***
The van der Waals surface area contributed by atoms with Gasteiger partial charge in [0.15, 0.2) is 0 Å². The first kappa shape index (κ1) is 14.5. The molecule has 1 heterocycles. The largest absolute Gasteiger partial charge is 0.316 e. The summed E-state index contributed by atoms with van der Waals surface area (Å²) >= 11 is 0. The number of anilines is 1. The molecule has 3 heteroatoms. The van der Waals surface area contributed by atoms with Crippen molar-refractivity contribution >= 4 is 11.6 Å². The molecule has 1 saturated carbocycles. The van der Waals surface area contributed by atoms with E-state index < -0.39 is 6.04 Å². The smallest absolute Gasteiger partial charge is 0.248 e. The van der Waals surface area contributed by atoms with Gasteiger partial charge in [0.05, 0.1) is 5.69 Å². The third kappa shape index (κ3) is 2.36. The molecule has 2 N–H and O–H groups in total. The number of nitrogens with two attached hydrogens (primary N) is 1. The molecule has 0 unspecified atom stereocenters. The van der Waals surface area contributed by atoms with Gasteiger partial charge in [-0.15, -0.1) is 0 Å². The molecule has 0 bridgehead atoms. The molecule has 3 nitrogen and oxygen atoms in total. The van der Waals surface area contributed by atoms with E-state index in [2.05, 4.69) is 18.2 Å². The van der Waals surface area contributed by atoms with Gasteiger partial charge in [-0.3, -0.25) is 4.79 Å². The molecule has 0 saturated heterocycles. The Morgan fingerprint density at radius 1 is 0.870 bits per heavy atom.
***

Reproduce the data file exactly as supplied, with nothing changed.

The van der Waals surface area contributed by atoms with Gasteiger partial charge in [0.15, 0.2) is 0 Å². The first kappa shape index (κ1) is 14.5. The molecule has 1 heterocycles. The largest absolute Gasteiger partial charge is 0.316 e. The summed E-state index contributed by atoms with van der Waals surface area (Å²) >= 11 is 0. The number of anilines is 1. The molecule has 3 heteroatoms. The van der Waals surface area contributed by atoms with Crippen molar-refractivity contribution >= 4 is 11.6 Å². The molecule has 1 saturated carbocycles. The van der Waals surface area contributed by atoms with E-state index < -0.39 is 6.04 Å². The smallest absolute Gasteiger partial charge is 0.248 e. The van der Waals surface area contributed by atoms with Gasteiger partial charge in [0.05, 0.1) is 5.69 Å². The third kappa shape index (κ3) is 2.36. The molecule has 2 N–H and O–H groups in total. The number of nitrogens with two attached hydrogens (primary N) is 1. The molecule has 0 unspecified atom stereocenters. The van der Waals surface area contributed by atoms with Gasteiger partial charge in [-0.15, -0.1) is 0 Å². The molecule has 0 bridgehead atoms. The molecule has 3 nitrogen and oxygen atoms in total. The van der Waals surface area contributed by atoms with E-state index in [2.05, 4.69) is 18.2 Å². The van der Waals surface area contributed by atoms with Gasteiger partial charge in [-0.3, -0.25) is 4.79 Å². The molecule has 0 saturated heterocycles. The Morgan fingerprint density at radius 1 is 0.870 bits per heavy atom.